Kipel's book is both an authentic guide and a quick survey of the rise - and his assessment of the fall - of militant Islamic Jihad. Kipel traces the origins of Muslim radical movements in all of the Islamic countries and highlights the circumstances that diverted them from theological preaching to violent activity.

From the very beginning, Kipel offers a unique analysis saying that the events of 9/11 signaled the end of Islamic terrorism and not its climax since militant Muslim groups felt compelled to win some attention among fellow Muslims by embarking on a grandiose terror activity, but to no avail.

Kipel also tells of the reaction of the different regimes to these movements. At the time some rulers quenched Muslim radical groups and systematically destroyed them later, other sovereigns contained them or even used them to consolidate their rule.

The book has a peculiarly interesting entry about the Muslim community in Europe and describes its growth and eventual politicization.

Fitting this voluminous information into a single book, however, meant that Kipel had to sacrifice other pieces of info. When describing the relations of these movements with foreign - regional and international groups - the book only provides a quick narration of the CIA support of Muslim Mujahideen in their war in Afghanistan against the Soviets.

In other Muslim countries that witnessed a rise in militant Islamic activity, relations of these groups were put only in their domestic context.

The book also offers a unique analysis of the Islamic movement as it ties its dynamics, in a Marxist manner, to the relations between the different social classes and their socioeconomic circumstances, especially the always rising unemployment.
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4 of 4 people found the following review helpful By Alyssa A. Lappen VINE VOICE on September 26, 2006
As Walter Laqueur observed in The Atlantic in his March 2002 review of this Gilles Kepel book, his "obituary of Islamism was written before September 11."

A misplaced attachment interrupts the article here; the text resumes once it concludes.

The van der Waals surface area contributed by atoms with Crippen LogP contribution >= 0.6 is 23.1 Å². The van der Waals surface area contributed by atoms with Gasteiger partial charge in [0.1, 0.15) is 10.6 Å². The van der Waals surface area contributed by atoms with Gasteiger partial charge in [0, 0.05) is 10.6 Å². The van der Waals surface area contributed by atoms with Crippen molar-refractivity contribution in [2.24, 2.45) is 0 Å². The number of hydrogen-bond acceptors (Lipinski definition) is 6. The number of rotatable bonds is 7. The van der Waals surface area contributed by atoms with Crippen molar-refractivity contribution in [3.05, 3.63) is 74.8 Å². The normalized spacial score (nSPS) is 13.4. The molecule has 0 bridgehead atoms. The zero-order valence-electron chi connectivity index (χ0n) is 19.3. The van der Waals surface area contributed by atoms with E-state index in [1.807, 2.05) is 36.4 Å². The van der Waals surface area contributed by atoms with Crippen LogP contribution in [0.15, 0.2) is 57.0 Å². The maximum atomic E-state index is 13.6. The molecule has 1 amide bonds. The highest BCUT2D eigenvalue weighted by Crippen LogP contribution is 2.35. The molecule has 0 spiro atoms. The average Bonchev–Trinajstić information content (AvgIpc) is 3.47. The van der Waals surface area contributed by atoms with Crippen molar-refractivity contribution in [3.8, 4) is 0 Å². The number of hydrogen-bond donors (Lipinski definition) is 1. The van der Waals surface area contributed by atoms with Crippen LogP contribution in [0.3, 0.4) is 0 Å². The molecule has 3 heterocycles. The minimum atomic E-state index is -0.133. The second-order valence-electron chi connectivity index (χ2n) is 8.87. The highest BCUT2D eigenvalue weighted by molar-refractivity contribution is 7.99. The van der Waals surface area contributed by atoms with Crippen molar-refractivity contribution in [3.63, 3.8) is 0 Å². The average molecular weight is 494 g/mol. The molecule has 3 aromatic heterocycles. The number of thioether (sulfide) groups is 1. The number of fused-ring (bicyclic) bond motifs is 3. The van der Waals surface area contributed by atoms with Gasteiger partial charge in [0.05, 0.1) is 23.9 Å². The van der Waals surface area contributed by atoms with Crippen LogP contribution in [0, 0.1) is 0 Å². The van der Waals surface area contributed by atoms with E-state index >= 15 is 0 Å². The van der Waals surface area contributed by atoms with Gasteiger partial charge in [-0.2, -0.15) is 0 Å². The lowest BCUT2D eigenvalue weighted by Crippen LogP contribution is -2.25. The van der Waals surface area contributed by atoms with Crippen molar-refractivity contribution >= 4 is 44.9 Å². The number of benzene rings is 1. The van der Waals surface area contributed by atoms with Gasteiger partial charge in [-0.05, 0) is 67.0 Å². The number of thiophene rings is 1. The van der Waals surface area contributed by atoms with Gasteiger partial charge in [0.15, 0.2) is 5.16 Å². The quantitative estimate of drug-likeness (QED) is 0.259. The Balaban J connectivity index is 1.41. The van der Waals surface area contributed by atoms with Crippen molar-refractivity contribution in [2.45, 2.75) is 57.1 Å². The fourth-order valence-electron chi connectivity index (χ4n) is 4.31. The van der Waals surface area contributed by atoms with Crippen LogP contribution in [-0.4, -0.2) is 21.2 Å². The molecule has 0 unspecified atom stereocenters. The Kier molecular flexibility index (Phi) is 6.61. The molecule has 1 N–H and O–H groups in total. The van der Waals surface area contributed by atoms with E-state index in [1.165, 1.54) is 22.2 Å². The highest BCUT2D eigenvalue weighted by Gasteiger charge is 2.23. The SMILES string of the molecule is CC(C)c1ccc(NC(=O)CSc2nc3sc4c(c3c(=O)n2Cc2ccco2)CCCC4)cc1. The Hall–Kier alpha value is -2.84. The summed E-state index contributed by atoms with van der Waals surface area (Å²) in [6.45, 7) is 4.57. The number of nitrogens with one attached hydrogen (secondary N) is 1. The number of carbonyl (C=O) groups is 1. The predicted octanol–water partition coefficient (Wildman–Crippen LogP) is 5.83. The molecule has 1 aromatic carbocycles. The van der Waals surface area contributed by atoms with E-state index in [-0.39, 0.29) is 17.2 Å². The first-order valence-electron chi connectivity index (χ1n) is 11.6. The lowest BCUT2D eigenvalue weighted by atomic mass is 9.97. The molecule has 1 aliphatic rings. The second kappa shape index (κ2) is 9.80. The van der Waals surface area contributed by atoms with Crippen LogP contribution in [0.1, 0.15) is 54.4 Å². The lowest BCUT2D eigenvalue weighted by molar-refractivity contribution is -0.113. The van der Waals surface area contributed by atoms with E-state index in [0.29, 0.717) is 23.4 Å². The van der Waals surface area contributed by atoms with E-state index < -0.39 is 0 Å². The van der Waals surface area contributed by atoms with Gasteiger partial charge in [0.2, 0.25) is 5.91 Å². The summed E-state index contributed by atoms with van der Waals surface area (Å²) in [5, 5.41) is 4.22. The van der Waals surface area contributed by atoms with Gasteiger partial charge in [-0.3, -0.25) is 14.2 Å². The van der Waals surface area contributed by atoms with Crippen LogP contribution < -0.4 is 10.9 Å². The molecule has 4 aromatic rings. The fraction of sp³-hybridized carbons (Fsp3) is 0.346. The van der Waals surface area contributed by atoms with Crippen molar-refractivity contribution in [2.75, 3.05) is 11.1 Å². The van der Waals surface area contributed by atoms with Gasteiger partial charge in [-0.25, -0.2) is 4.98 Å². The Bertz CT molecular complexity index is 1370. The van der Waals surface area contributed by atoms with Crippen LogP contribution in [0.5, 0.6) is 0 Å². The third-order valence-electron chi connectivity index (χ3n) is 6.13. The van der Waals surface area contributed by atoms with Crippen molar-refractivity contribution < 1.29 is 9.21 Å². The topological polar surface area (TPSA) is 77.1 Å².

What seemed truly astounding when I read this book four years ago was the extent of Kepel's knowledge --- and his fundamental ignorance. I hadn't realized, as I read, that the original French edition of this book came out in 2000. Still, it is extraordinary to think a scholar as widely read as Kepel could be so wrong, as he is here, as to pronounce radical Islam and jihad on the wane.

As the intervening years have proved, nothing could have been further from the truth, and of all people, Kepel should have known it. But Kepel's lack of knowledge on the origins of the Muslim Brotherhood in Egypt of the 1920s, or the writings of Hassan al-Banna and his heir, Sayyed Qutb (whom Nasser hanged in 1966) did NOT lead to the author's blindness.

What caused it was most likely Kepel's lack of understanding of the fundamentals of Islam itself. Like so many writers before and after, Kepel blamed the rise of radical Islam on the backwardness of Middle Eastern society, and the lack of political power of the rising middle class.

As Laqueur noted in The Atlantic, Kepel laid the attractiveness of Qutb's radical "message and in particular his appeal to violence" to broad swaths of Egyptian society to several mostly economic and intellectual factors. Qutb resonated for "students who could not find jobs; the religiously observant lower middle class, distrustful of modernity; and, generally speaking, all those disaffected by the state of affairs in the Muslim world who had become intellectually homeless after the failure of Arab nationalist ideology and of Marxism.